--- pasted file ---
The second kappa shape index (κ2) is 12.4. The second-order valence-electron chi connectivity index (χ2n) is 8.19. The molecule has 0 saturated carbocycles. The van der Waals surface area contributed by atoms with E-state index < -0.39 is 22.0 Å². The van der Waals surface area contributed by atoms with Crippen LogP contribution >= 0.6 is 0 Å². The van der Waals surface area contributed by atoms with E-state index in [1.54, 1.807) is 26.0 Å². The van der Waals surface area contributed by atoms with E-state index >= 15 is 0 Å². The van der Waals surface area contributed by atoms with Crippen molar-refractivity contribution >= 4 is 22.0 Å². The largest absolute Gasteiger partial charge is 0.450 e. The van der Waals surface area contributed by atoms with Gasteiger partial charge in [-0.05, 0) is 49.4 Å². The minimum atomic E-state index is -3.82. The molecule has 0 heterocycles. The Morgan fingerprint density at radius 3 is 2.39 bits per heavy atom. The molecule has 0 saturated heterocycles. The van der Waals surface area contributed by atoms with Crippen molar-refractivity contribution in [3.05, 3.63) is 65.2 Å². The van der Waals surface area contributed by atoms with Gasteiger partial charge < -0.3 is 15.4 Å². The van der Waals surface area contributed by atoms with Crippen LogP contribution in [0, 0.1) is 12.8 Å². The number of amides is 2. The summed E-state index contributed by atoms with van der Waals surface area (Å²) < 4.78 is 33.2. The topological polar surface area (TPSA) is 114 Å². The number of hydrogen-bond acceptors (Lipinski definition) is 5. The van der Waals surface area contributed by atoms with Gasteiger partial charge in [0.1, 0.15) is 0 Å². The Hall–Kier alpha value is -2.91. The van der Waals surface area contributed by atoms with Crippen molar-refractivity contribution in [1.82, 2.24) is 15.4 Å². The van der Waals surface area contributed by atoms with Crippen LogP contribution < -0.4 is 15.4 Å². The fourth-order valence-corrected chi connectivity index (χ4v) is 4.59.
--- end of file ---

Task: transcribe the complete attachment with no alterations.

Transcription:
The second kappa shape index (κ2) is 12.4. The second-order valence-electron chi connectivity index (χ2n) is 8.19. The molecule has 0 saturated carbocycles. The van der Waals surface area contributed by atoms with E-state index < -0.39 is 22.0 Å². The van der Waals surface area contributed by atoms with Crippen LogP contribution >= 0.6 is 0 Å². The van der Waals surface area contributed by atoms with E-state index in [1.54, 1.807) is 26.0 Å². The van der Waals surface area contributed by atoms with E-state index >= 15 is 0 Å². The van der Waals surface area contributed by atoms with Crippen molar-refractivity contribution >= 4 is 22.0 Å². The largest absolute Gasteiger partial charge is 0.450 e. The van der Waals surface area contributed by atoms with Gasteiger partial charge in [-0.05, 0) is 49.4 Å². The minimum atomic E-state index is -3.82. The molecule has 0 heterocycles. The Morgan fingerprint density at radius 3 is 2.39 bits per heavy atom. The molecule has 0 saturated heterocycles. The van der Waals surface area contributed by atoms with Crippen molar-refractivity contribution in [3.05, 3.63) is 65.2 Å². The van der Waals surface area contributed by atoms with Gasteiger partial charge < -0.3 is 15.4 Å². The van der Waals surface area contributed by atoms with Crippen LogP contribution in [0, 0.1) is 12.8 Å². The number of amides is 2. The summed E-state index contributed by atoms with van der Waals surface area (Å²) < 4.78 is 33.2. The topological polar surface area (TPSA) is 114 Å². The number of hydrogen-bond acceptors (Lipinski definition) is 5. The van der Waals surface area contributed by atoms with Gasteiger partial charge in [0.1, 0.15) is 0 Å². The Hall–Kier alpha value is -2.91. The van der Waals surface area contributed by atoms with Crippen molar-refractivity contribution in [1.82, 2.24) is 15.4 Å². The van der Waals surface area contributed by atoms with Crippen LogP contribution < -0.4 is 15.4 Å². The fourth-order valence-corrected chi connectivity index (χ4v) is 4.59.